• Dr. Patty Hlava

Romanesco in the Spring: Love at First Sight


It was love at first sight. Walking through the produce aisle, I spotted it, just sitting there among the vegetables. It lured me in with its vibrant green, happy, playful look. It’s mesmerizing patterns and textures held my attention and I caught myself smiling with curiosity and wonder. I had no idea what this vegetable was, but somehow knew that we belonged together.

Thus was my introduction to Romanesco.

Food prep was seriously not my thing growing up, or for many of my adult years for that matter. When my nephew was 5, he wanted to take me to school for Show & Tell because I was someone who “knew all about food that came in boxes,” a far cry from his mother’s kitchen of garden-grown vegetables, home-canning, and home-made jams.

I never went to that show-and-tell, but hearing my nephew describe me that way after spending a weekend with me make me think and assess how I was feeding myself—and the people that I loved.

I believed, for many years, that I didn’t have

  1. The time to prepare fresh foods, and

  2. That I didn’t have the skill or knowledge necessary to cook such things.

I was astounded to learn that that I was wrong—on both counts!

I started to get more curious about what it was that mother nature was offering in the produce aisle. I started to experiment. Each week, I would walk through the produce aisle and find one vegetable that was new to me—that I didn’t recognize, or that perhaps I had no idea how to prepare. It became a bit of a game.

Not all of my efforts were successful—and some of my experiments are still outright, comical failures; however, most of the time, I ended up with something pretty tasty on my plate. Over time, I went from being "someone who knows all about food that comes in boxes" to being "someone who love and eats plants."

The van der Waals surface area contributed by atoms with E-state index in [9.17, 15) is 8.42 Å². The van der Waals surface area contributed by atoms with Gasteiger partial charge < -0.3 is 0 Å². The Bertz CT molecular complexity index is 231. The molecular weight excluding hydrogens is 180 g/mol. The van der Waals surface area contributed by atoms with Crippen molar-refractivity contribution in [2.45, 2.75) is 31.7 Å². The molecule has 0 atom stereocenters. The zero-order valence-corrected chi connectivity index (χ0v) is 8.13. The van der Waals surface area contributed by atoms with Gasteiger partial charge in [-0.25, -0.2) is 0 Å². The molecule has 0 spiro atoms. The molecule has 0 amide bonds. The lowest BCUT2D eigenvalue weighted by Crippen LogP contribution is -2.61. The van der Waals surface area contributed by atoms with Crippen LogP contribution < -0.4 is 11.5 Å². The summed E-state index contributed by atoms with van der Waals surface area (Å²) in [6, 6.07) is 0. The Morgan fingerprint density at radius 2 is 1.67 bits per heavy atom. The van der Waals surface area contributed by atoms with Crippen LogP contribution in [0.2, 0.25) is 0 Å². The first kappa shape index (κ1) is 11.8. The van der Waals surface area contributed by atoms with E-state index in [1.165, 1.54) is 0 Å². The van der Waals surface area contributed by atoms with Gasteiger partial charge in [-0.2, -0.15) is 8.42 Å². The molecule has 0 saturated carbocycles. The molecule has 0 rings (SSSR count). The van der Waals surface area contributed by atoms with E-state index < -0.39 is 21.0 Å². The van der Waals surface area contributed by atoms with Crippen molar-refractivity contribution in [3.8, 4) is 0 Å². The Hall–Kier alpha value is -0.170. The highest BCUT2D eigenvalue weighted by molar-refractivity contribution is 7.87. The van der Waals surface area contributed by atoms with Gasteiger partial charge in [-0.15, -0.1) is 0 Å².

It’s amazing how little you need to know, or do, to cook fresh produce! the vegetables and I become fast friends. I actually started to develop a relationship with them. Different vegetables for different moods.

How do you develop such a fun relationship with food?

It simply starts with a little curiosity, and Romanesco is the perfect vegetable for the job!

Whenever I see it appear on the shelves at the co-op, I can’t help but smile and feel a little excitement.

Why Romanesco?

Romanesco is a great example of the types of greens that are wonderful for a kapha body like mine—or for pretty much anyone with a human body in a Midwest spring.

Sometimes referred to as Roman Cauliflower, or Broccoli Romanesco, it lives in a liminal space between these two cruciferous vegetables. It tastes similar to cauliflower, but has a slightly sweeter and even nutty flavor: a flavor that echoes the uniqueness of its appearance.

Romanesco pacifies both Kapha and Pitta doshas, Ayurveda speak for: it has qualities that offer lightness and dryness to the body. If you’re feeling heavy, sluggish, congested, or even a bit oily, Romanesco can serve as a supportive ally to help bring you back to balance.

One of the reasons that I love Romanesco in the spring is for its detoxicant effect. As a cruciferous vegetable, is helps support the body in metabolizing toxins and also serves an anti-inflammatory agent.

That being said, because of it’s light and drying qualities, it can be difficult for some (particularly those with higher Vata in their constitutions) to digest. No fear, though. Simply steaming the vegetable and adding a little fresh ginger can go a long way to improve its digestibility.

My favorite way to prepare Romanesco? Steamed, topped with a little bit of lemon. I like to balance its astringent and bitter taste with the sweetness of rice and a pinch of salt. Minced ginger and a pinch of black pepper offer the necessary pungent spice to round out the 6 tastes.

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